*Format change update: I’m going to go back to Monday must-read postings, but they will not be every week.*
My Monday must-read this week is also one of my more recent reads: Friday Night Lights by H. G. Bissinger.
This book is as old as I am, literally. It was first published in 1989/1990 (depending on where you look) and has been republished and rereleased every 5-10 years to mark the anniversary of its publication. This book was also the basis for the movie and television series of the same name.
My newspaper’s book club read this book for October. I was worried because I wasn’t sure how much of the book would be relevant in 2015. It was published 25 years ago.
I shouldn’t have been worried. Many aspects of this book could have been written with no date attached and I felt like it was something that could be happening right now. Not much has changed, which is really quite sad.
Bissinger was granted full access to the Odessa Permian High School football team in Odessa, Texas, for one season. He spoke with players, traveled with the team, went to school, sat in the coaches’ offices, everything. The good, the bad and the ugly. And he wrote about it all.
He wrote about how football players were treated like gods and given virtually free reign to do whatever they wanted. If they wanted to learn, great. If they didn’t want to, well they had to focus on football so that was acceptable.
It is absolutely amazing to read.
As a former high-school athlete, I can tell you this is the case for many of us. If you’re a guy. I’m not. I also played on a team that had very little prowess. And I wanted to learn because I had plans of going to college and furthering my education. Class came before the team for me.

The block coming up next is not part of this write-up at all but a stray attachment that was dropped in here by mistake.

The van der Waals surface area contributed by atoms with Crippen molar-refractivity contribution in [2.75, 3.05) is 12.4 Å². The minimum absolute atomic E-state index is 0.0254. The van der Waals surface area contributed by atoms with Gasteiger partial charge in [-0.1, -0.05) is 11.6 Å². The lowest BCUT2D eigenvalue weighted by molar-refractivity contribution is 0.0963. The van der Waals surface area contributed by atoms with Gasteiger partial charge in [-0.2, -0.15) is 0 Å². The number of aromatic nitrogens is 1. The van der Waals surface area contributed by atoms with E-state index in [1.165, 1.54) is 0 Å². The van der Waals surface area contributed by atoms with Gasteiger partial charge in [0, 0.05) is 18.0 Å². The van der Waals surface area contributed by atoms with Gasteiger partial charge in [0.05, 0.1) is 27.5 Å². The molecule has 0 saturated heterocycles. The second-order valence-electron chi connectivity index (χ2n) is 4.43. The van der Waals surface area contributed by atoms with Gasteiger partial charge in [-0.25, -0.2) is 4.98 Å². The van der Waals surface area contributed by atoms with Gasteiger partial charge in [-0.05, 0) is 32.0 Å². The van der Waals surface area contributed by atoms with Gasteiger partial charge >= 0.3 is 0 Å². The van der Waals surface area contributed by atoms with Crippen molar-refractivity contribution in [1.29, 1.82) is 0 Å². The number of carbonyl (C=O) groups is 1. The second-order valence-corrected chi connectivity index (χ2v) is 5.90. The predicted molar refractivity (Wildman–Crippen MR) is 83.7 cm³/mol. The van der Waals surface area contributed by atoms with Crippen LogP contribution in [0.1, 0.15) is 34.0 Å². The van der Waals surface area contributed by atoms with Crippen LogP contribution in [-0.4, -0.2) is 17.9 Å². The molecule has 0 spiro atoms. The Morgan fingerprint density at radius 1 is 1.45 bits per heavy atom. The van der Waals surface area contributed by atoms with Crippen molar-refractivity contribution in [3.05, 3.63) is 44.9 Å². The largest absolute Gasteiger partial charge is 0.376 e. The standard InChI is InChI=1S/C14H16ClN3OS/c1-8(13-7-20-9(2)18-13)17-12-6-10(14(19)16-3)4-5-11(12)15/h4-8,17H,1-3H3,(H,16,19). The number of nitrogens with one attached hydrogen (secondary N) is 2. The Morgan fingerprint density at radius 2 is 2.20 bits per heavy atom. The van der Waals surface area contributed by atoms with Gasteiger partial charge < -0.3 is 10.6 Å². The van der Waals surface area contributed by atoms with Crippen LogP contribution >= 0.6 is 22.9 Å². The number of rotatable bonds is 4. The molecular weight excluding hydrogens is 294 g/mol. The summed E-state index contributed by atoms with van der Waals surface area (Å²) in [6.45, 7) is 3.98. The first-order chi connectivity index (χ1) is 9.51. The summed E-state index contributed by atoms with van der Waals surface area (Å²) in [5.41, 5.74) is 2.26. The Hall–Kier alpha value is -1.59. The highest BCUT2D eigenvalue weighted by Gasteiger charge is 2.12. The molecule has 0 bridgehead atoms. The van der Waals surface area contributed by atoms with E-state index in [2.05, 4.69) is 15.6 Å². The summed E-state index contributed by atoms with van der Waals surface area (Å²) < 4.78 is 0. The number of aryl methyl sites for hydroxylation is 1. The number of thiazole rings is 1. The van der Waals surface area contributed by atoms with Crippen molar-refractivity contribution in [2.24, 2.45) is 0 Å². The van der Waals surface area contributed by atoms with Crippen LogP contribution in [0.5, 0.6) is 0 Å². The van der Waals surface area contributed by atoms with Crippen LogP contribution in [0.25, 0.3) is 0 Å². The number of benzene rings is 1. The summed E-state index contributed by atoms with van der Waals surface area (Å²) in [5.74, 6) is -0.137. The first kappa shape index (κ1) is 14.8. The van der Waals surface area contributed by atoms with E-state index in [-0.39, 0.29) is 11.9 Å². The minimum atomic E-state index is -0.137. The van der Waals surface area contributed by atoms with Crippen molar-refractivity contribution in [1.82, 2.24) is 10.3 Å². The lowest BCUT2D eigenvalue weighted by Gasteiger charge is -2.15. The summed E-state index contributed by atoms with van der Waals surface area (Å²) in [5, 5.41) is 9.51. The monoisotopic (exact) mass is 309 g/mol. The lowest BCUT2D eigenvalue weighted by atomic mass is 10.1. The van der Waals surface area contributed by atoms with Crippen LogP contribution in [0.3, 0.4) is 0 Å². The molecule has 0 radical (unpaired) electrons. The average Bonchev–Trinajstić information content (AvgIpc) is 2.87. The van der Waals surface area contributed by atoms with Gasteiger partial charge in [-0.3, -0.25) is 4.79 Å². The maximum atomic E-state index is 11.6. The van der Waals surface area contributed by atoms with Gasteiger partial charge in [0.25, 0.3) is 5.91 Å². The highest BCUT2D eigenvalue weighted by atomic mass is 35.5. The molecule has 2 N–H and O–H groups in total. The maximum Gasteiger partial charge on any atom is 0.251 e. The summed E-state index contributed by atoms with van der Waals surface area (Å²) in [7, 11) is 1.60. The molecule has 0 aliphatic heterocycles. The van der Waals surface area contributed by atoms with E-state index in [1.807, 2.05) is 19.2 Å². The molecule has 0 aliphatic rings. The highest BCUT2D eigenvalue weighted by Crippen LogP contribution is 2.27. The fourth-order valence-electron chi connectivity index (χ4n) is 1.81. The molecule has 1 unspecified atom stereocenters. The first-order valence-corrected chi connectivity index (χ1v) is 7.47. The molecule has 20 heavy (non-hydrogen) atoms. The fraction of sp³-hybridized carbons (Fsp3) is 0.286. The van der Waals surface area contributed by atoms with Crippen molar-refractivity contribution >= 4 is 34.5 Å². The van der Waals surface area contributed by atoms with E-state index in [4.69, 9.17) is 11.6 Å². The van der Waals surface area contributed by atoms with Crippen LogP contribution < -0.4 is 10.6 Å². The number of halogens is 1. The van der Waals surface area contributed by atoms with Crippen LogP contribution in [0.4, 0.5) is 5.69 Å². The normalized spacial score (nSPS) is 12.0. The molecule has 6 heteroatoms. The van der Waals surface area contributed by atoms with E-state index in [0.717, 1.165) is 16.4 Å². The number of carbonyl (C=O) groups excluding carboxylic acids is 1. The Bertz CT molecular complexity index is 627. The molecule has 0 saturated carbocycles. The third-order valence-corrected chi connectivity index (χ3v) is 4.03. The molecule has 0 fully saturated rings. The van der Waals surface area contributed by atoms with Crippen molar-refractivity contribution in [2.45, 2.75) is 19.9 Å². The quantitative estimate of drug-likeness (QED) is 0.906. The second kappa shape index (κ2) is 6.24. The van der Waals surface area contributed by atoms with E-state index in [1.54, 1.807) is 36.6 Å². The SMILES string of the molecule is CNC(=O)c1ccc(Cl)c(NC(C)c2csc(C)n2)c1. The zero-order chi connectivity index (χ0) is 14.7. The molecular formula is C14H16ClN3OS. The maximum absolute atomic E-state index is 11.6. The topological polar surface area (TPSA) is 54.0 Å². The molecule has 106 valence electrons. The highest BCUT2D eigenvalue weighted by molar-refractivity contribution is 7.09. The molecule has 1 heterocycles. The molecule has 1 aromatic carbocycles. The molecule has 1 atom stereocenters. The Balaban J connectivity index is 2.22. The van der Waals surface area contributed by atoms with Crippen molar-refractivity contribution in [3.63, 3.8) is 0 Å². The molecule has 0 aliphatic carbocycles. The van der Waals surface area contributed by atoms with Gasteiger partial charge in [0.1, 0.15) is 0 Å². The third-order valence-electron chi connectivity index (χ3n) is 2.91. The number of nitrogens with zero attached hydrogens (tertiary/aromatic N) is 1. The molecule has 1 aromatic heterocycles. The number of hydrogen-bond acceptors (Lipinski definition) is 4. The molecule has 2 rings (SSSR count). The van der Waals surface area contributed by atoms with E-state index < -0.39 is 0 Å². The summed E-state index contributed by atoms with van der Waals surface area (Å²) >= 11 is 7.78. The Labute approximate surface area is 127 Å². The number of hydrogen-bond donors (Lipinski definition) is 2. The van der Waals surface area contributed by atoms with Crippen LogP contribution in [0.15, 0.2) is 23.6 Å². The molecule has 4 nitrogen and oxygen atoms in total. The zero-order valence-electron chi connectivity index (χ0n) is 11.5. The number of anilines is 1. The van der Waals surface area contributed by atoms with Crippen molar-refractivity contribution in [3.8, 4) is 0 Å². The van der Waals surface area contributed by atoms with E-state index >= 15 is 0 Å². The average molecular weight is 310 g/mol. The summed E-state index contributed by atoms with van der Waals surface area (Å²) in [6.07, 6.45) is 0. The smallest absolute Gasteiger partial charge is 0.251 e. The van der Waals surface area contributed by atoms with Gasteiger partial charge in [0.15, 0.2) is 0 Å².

Not in Odessa. And I have a hard time believing things have changed there. I saw a video online not long ago from a pep rally for the football team. They were led in like they were special honorees. The gym was packed and going nuts. From the highlights, it lasted at least an hour. For a football team. During a school day.
I guess they do everything bigger in Texas…
The only issue I really had with this book was how slow it read. I had anticipated a book mostly about a football team, with fast-moving action and play-by-play descriptions. Bissinger really focused more on the town and the community impact the Permian football program had in Odessa.
Bissinger got a lot of flack for his book after it was published because he showed the other side of living in Texas. The racism especially.
Not everything is like it appears on TV shows like Dallas.
Again, I have a hard time believing much of that has changed dramatically in 25 years.
Friday Night Lights is a great example of sports-related non-fiction, but it also gives us a glimpse into the psyche of the high school athlete. We wonder why so many athletes get into trouble, or have attitude issues or lack work ethic. This work is a study in how athletes are given privileges other students only can dream about.
Bissinger recently wrote a piece for Sports Illustrated about the 25th anniversary of the book. It is available here: http://www.si.com/high-school/2015/07/29/friday-night-lights-25th-anniversary-hg-bissinger-book-excerpt
The 25 years later look is a great piece as well. It shows you where the key players in the book are now. How some have succeeded and others have faltered.
Friday Night Lights’ biggest light shines directly on the issues with the emphasis we place on athletics in high schools. And maybe if a few more people read it and are impacted, change would come.